Weight loss is a big market. There are pills and surgeries that are all vying for consumers’ attentions as the weight loss solution, and one more is about to become available to Americans looking for a way out from their obesity.
Clare Wilson from New Scientist wrote an article about the Maestro Rechargeable System that was approved by the US Food and Drug Administration. The device will be available to those who have a body mass index (BMI) over 35 points or have a weight-related condition.
The device works by blocking the signals from the vagus nerve, which is the line of communication between the brain and several major organs. However, surgeons would attach electrodes only to the part of the nerve that talks to the stomach.
After undergoing a year-long study, which took 239 participants with BMIs ranging from 35 to 45 and one or more obesity-related condition, it led participants to lose, on average, 9 percent of their body weight. However, in a placebo trial participants lost an average of 6 percent of their body weight–a curious note. Of course, the purpose of the study was to determine if the treatment was effective as well as safe.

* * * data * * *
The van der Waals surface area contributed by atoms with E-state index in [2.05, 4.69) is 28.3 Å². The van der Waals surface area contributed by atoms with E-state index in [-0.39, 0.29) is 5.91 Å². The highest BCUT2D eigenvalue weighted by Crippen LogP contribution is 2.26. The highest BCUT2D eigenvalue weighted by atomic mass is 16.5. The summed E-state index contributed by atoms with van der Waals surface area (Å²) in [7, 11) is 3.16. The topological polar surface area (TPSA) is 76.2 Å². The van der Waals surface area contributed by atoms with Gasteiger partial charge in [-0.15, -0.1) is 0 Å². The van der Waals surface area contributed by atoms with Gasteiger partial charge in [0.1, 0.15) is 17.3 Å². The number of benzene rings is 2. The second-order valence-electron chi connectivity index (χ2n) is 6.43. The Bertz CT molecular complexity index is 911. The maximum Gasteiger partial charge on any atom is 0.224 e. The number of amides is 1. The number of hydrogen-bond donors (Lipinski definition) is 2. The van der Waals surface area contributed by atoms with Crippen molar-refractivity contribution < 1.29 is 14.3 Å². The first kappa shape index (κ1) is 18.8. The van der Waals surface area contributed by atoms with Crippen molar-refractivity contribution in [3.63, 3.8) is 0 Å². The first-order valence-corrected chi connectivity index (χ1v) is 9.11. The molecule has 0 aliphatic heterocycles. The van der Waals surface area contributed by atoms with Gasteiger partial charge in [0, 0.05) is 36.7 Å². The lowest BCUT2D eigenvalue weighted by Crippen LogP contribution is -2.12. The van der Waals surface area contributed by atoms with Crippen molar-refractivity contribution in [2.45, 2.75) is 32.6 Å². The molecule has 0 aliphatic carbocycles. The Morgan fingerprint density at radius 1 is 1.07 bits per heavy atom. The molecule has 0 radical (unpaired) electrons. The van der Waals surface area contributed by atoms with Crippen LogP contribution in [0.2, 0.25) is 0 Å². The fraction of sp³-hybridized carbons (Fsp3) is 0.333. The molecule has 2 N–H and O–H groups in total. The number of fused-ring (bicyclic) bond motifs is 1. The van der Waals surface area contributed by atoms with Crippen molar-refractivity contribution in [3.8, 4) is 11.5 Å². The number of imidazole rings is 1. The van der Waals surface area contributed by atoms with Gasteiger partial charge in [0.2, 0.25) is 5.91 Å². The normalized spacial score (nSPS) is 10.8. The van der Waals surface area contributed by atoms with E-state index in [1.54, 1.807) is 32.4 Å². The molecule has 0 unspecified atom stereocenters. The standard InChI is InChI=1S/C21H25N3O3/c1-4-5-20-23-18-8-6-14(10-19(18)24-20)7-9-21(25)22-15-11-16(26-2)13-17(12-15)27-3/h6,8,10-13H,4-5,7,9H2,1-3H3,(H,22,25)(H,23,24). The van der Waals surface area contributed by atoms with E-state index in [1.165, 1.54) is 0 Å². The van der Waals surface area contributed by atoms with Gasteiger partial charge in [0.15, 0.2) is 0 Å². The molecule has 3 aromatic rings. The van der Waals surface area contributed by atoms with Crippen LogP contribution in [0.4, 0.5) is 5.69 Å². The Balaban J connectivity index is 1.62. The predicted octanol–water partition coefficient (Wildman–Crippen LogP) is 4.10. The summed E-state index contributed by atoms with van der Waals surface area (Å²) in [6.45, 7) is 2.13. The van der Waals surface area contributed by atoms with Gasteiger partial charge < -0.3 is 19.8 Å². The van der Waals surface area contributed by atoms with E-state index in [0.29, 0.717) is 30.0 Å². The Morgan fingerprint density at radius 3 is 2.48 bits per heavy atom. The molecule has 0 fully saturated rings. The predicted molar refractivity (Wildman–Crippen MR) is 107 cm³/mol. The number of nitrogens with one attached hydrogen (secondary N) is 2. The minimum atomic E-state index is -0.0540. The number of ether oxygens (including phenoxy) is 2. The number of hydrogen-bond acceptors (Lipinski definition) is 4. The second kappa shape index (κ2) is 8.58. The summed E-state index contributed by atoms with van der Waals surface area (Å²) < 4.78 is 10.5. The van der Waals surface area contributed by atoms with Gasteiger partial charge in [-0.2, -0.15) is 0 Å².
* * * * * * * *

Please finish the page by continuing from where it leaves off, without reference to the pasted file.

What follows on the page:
In their report the researchers wrote:
“The treatment was well tolerated, having met the primary safety objective.”
“The adverse events more frequent in the vagal nerve block group were heartburn or dyspepsia and abdominal pain attributed to therapy; all were reported as mild or moderate in severity.”
Nick Finer of University College Hospital in London, spoke to New Scientist, pointing out that gastric bypass surgery would be a better route than this device, citing that it leads to greater loss and it’s safe. But surgeon Scott Shikora, speaking on behalf of the device’s manufacturer, EnteroMedics, told New Scientist that there’s hesitation among patients to have such invasive surgery:
“A lot of patients don’t want the operations we are currently performing because they view them as being too risky or too radical.”
The company has yet to release it long-term study, which was conducted on fewer patients. But Shikora said the study suggests that people’s weight loss reached its pique after a year of use and participants maintained that weight for at least five years. However, there’s still this placebo effect to consider. Perhaps it’s not the device that’s the major cause of the weight loss, but the thought that there’s a support system in place. What do you think?
Read more at New Scientist
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